Wednesday, April 26, 2006

Spectacular tabebuias

Spectacular tabebuias

The Hindu

They not only enchant the onlooker but also find a place in `Blossoms of Bangalore'

BANGALORE: Bangalore earned its first sobriquet of "Garden City" in mid-19th century, after two of its famous landmarks, Lalbagh (1856) and Cubbon Park (1870), came into being. A good number of flowering trees, both exotic and indigenous, ensured that the name became a well-deserved one. But the one tree that delights and enchants the onlooker even to this day is the tabebuia, which paints the town yellow and pink every March-April.

Says S. Narayana Swamy, Assistant Director of Horticulture, in charge of Vidhana Soudha's gardens, "the tabebuias, also called the New World Trumpet tress, came from South America and the West Indies." The tabebuias even dominate the book, "Blossoms of Bangalore", written by former Chief Secretary the Late T.P. Issar. He notes that 10 species of the tree are acclimatised in Bangalore. The European curators of Lalbagh, William New and John Cameron, introduced them here as exotic flowering trees in the late 19th century.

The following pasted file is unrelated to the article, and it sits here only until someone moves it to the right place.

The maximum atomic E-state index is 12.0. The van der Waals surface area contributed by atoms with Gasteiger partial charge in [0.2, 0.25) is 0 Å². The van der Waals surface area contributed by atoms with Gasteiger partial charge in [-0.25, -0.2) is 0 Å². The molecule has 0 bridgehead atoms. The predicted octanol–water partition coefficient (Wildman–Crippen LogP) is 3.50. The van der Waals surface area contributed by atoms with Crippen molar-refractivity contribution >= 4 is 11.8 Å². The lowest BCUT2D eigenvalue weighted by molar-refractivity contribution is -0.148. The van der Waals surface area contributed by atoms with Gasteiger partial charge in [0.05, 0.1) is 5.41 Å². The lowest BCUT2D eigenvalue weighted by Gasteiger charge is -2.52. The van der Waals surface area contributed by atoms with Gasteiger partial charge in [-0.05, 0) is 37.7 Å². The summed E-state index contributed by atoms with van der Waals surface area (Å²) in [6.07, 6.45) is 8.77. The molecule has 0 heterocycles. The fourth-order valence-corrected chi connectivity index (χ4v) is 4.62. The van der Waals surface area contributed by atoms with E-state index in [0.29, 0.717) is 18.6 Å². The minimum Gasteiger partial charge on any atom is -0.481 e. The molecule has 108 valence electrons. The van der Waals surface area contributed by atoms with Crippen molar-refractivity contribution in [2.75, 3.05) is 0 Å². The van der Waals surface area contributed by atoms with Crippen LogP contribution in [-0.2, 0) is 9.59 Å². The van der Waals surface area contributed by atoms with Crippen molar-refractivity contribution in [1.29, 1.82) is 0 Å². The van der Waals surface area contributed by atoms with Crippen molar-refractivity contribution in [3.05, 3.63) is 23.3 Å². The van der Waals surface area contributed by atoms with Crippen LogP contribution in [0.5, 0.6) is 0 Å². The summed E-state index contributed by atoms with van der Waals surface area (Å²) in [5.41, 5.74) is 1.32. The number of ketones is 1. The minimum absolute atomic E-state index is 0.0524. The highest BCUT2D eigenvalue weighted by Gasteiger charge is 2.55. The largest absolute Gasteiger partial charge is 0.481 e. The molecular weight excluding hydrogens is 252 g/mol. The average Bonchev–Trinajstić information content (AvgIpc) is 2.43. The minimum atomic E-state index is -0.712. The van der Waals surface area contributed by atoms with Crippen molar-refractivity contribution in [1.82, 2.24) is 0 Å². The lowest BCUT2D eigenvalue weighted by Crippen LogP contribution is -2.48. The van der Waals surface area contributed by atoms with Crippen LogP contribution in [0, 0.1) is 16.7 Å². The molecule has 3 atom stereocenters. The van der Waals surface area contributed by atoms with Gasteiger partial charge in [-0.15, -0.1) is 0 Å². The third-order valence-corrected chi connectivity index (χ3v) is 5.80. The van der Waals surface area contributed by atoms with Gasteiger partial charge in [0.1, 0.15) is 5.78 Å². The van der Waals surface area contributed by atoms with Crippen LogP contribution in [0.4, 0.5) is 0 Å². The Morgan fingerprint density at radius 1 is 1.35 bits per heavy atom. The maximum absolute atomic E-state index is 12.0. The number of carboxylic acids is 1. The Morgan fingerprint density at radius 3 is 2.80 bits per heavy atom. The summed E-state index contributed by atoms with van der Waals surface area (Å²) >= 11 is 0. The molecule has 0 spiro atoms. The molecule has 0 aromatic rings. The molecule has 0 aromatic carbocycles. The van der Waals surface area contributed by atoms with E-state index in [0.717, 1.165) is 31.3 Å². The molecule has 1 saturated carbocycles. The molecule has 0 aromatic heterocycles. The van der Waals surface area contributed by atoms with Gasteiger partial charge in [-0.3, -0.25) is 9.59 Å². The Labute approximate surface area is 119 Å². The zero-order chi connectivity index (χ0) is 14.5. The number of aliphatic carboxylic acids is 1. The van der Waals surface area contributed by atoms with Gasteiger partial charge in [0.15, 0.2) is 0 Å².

The seasonal cycle of blooms of the tabebuia makes it conspicuous. Mr. Narayana Swamy says the blooming begins after the end of the rainy season. The first to bloom is the species called Tabebuia avellanedae. As the winter sets in during November, the flowers emerge in singles, and in a few days, all the leaves are shed, making the tree look like a forlorn skeleton. But two or three days later, the buds burst open, and the deep pink, bell-shaped flowers make a pretty picture in the misty mornings.


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